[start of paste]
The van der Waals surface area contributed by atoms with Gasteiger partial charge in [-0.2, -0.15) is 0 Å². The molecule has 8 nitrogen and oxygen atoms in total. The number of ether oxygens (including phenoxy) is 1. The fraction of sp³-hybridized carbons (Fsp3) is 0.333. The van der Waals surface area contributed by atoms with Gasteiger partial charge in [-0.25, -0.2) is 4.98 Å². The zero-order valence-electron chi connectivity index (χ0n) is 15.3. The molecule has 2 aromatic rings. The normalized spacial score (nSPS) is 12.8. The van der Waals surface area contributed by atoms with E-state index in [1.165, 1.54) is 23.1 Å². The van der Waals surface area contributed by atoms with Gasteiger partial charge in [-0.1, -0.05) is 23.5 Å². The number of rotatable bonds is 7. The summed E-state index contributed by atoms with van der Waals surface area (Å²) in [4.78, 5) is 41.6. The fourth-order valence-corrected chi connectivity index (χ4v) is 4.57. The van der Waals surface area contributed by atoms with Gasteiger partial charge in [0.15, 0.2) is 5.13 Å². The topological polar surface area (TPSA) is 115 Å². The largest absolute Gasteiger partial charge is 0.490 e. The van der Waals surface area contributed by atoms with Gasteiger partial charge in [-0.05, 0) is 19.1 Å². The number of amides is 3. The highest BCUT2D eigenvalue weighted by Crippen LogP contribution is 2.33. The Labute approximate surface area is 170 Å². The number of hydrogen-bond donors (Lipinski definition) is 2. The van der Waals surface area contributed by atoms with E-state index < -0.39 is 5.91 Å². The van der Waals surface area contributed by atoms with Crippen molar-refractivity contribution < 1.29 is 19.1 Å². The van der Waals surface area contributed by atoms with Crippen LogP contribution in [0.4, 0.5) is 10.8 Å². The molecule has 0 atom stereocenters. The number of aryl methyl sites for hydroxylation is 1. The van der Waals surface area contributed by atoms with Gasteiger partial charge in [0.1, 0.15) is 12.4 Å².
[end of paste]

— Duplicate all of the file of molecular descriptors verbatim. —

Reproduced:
The van der Waals surface area contributed by atoms with Gasteiger partial charge in [-0.2, -0.15) is 0 Å². The molecule has 8 nitrogen and oxygen atoms in total. The number of ether oxygens (including phenoxy) is 1. The fraction of sp³-hybridized carbons (Fsp3) is 0.333. The van der Waals surface area contributed by atoms with Gasteiger partial charge in [-0.25, -0.2) is 4.98 Å². The zero-order valence-electron chi connectivity index (χ0n) is 15.3. The molecule has 2 aromatic rings. The normalized spacial score (nSPS) is 12.8. The van der Waals surface area contributed by atoms with E-state index in [1.165, 1.54) is 23.1 Å². The van der Waals surface area contributed by atoms with Gasteiger partial charge in [-0.1, -0.05) is 23.5 Å². The number of rotatable bonds is 7. The summed E-state index contributed by atoms with van der Waals surface area (Å²) in [4.78, 5) is 41.6. The fourth-order valence-corrected chi connectivity index (χ4v) is 4.57. The van der Waals surface area contributed by atoms with Gasteiger partial charge in [0.15, 0.2) is 5.13 Å². The topological polar surface area (TPSA) is 115 Å². The largest absolute Gasteiger partial charge is 0.490 e. The van der Waals surface area contributed by atoms with Gasteiger partial charge in [-0.05, 0) is 19.1 Å². The number of amides is 3. The highest BCUT2D eigenvalue weighted by Crippen LogP contribution is 2.33. The Labute approximate surface area is 170 Å². The number of hydrogen-bond donors (Lipinski definition) is 2. The van der Waals surface area contributed by atoms with E-state index < -0.39 is 5.91 Å². The van der Waals surface area contributed by atoms with Crippen molar-refractivity contribution < 1.29 is 19.1 Å². The van der Waals surface area contributed by atoms with Crippen LogP contribution in [0.4, 0.5) is 10.8 Å². The molecule has 0 atom stereocenters. The number of aryl methyl sites for hydroxylation is 1. The van der Waals surface area contributed by atoms with Gasteiger partial charge in [0.1, 0.15) is 12.4 Å².